How Will Book Marketing Change in 2014?

By Rachel Thompson

I read a fascinating article today in Forbes (The Top 7 Online Marketing Trends That Will Dominate 2014 by Jayson DeMers), which discussed how overall online marketing will change in the coming year. Much of it isn’t surprising, given data we already know: sites like Pinterest, Instagram, and other more visual sites have surged in popularity this year and will continue to do so. Which makes sense if you think about it: we are busy, and visuals are much quicker to convey a message than a long blog post. They also garner more retweets and shares.

So what can we look forward to (or fear with quaking knees) for authors next year in marketing our books online?

Let’s deconstruct.


It’s worth noting this particular statistic from the article:

“87% of connected devices sales by 2017 will be tablets and smartphones.” 

This is staggering. If you don’t have a website or blog, or have one that’s not mobile-friendly, you will be losing sales. No question. Not sure how to make your site mobile-friendly? Ask your web designer or check out this informative article from


Do you have an eBook yet of your book(s)? If you don’t have your books uploaded as digital content on Amazon, Barnes & Noble, and the like, again, that’s a huge lost opportunity. Many people, like myself, have made the transition to completely digital, given the plethora of options for our various devices and the fact that you can download free reading apps from Kindle and Nook (and many others) to read on any device.

I released my first eBook in 2011, my second later that year, and my third in 2013. I’ve had great success with this format, and it isn’t until I started getting requests for a print version that I seriously considered it (and signed with Booktrope this past summer) to create a print version of Broken Pieces (available soon). Given that eBooks are now such a pervasive part of our culture and comprise 30% of all book purchases (nearly 30% of all books purchased in the U.S. are ebooks, according to Bowker data), I’m often shocked when authors tell me they haven’t yet created a digital version of their books.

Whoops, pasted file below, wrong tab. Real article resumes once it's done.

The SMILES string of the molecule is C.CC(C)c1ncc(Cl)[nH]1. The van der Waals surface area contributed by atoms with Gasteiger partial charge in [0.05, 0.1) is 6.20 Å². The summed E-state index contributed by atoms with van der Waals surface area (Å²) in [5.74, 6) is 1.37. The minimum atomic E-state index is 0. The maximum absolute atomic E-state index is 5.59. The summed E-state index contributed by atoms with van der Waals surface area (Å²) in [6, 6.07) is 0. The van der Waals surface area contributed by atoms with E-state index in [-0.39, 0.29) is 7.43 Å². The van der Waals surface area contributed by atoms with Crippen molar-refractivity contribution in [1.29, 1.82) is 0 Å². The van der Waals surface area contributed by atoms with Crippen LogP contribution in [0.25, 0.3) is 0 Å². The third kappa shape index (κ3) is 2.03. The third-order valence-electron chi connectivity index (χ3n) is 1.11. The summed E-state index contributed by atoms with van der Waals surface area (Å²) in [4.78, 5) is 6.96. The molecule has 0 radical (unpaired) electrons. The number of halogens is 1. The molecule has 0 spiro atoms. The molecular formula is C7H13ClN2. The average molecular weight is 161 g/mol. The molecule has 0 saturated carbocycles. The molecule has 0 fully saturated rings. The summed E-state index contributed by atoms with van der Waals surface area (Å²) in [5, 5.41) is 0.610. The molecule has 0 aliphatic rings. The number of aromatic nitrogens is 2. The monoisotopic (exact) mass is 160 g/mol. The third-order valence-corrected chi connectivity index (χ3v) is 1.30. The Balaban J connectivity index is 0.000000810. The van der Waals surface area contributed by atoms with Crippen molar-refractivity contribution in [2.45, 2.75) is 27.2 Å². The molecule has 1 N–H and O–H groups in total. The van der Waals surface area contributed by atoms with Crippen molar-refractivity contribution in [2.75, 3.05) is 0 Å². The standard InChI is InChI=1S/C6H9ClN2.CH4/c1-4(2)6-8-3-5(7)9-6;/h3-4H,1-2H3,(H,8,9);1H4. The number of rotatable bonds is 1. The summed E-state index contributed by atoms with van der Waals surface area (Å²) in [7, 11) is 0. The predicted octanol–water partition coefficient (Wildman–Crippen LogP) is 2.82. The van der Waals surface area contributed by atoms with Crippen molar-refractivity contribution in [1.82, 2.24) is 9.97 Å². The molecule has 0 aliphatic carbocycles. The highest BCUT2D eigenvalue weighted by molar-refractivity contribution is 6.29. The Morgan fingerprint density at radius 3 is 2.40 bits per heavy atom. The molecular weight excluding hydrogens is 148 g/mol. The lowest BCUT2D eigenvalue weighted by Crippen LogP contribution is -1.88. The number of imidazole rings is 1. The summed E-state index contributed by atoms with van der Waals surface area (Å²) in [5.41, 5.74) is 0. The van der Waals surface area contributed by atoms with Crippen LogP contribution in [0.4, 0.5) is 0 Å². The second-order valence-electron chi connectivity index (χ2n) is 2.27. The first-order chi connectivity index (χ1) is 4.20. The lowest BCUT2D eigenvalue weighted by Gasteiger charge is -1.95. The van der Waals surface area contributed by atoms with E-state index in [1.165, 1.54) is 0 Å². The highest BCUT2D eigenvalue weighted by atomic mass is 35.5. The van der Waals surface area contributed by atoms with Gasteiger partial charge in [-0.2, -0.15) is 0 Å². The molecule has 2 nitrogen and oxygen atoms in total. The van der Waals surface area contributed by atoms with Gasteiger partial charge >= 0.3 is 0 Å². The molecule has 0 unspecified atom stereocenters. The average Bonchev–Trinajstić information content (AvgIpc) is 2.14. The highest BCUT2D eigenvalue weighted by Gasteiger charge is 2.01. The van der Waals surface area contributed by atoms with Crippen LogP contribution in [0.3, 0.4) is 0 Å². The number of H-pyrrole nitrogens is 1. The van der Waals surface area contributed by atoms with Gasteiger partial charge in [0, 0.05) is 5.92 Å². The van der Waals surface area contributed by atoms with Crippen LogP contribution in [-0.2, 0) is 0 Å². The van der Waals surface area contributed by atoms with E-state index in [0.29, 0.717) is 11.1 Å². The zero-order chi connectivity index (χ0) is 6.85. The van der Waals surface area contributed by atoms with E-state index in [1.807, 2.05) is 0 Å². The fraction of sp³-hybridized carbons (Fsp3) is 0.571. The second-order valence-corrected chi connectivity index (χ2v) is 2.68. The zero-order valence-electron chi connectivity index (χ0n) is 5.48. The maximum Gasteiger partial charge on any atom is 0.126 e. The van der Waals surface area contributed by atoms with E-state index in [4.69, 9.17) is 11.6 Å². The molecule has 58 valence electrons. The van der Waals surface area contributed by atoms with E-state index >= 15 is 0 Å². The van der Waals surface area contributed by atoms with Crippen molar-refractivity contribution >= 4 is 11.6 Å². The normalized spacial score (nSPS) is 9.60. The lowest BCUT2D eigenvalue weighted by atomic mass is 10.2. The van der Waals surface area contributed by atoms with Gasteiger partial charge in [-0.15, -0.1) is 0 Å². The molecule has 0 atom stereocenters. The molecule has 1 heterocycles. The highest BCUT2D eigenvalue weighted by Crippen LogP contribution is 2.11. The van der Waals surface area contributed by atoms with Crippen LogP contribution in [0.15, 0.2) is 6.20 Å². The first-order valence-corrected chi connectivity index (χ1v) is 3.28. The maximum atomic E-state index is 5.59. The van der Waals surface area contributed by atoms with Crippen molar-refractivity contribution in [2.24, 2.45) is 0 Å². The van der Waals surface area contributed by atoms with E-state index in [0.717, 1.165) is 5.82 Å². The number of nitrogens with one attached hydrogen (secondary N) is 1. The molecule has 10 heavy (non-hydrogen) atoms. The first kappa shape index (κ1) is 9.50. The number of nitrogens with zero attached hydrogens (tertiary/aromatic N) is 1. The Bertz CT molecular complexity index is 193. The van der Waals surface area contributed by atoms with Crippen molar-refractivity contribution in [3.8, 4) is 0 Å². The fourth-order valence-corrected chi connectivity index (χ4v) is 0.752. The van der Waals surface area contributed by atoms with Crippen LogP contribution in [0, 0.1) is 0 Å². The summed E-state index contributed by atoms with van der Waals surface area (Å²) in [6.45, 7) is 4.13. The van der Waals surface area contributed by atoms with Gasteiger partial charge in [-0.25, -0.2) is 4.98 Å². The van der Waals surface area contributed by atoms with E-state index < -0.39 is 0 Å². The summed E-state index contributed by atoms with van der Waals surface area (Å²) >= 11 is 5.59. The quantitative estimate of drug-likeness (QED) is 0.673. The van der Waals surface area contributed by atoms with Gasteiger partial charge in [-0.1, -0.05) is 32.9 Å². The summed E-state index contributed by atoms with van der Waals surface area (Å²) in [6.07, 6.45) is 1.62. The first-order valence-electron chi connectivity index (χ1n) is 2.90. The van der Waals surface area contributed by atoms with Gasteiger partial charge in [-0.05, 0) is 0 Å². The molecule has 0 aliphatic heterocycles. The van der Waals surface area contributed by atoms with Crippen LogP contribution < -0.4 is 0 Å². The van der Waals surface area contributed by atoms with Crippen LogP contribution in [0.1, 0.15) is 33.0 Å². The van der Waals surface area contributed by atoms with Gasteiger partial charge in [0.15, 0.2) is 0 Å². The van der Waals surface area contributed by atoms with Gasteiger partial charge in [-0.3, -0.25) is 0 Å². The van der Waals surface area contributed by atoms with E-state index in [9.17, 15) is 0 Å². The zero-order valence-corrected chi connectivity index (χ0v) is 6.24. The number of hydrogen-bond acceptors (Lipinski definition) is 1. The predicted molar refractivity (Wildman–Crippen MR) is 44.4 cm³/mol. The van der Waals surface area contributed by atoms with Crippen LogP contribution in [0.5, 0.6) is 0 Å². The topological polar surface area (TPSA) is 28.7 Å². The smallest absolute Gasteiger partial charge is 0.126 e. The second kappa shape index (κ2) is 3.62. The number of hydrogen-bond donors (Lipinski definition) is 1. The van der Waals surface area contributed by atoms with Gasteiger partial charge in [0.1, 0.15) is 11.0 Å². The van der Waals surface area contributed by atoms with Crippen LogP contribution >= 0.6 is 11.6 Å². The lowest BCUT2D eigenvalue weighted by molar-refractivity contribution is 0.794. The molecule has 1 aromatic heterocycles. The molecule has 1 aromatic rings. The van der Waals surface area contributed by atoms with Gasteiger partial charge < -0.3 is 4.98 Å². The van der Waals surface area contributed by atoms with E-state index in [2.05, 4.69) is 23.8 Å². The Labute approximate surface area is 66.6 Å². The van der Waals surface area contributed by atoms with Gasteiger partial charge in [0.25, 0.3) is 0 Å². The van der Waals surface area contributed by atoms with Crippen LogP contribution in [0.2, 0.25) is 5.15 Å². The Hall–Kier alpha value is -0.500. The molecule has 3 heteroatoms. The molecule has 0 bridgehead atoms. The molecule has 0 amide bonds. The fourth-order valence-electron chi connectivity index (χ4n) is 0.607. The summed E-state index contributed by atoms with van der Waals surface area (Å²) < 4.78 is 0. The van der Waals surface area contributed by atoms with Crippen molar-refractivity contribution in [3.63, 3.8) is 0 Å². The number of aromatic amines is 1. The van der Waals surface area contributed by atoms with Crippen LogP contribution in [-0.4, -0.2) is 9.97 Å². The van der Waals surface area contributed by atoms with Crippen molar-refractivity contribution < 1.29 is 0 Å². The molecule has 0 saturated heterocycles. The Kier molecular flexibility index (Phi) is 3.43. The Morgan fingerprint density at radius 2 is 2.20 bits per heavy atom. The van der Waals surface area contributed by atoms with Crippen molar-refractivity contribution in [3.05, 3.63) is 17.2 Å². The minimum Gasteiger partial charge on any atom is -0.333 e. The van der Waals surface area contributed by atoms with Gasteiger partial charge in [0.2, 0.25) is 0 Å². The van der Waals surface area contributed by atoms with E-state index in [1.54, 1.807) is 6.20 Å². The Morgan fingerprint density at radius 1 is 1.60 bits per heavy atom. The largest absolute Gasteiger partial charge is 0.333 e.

Get up on it.


For those authors who have dipped their toes into marketing, many are now realizing that it’s just not possible to do it all. We are intuitively attracted to one site over another — for some, Twitter is a godsend, for others, they couldn’t live without Facebook.

I’ve found that utilizing tools like Hootsuite and Pluggio helps significantly in cutting down on time spent online — check em out. Both have easy to use free versions.

I attended last year’s OCSMS (Orange Country Social Media Summit) and every single speaker discussed learning at least one visual platform. I immediately opened up an Instagram account, Pinterest, and began utilizing YouTube more often. I’m still a fan of the written word, but after a few hours of clicking around, I realized how wonderfully easy these platforms truly are, and I started incorporating them into my weekly social media interactions.

For clients, I find that Pinterest is easiest — the concept is so simple: pin a picture to a bulletin or “pin” board. You choose a title for the board (i.e., books, art, quotes, etc.) and share what you pin on primarily Twitter and Facebook. They have a convenient ‘find friends’ button that allows you to quickly connect to your followers. Conversely, I have one client who’s an avid photographer and prefers Instagram. Again, see what appeals to you.

I encourage you to familiarize yourself with the various marketing options and cherry pick — see what feels right, go with that. Better to be great at one social media site than to barely learn a bunch.

And remember, there are many avenues to achieve sales success (starting with a great book, of course!), so I encourage you to figure out what works best for your time, your level of skill, and comfort.

Got questions? Ask away!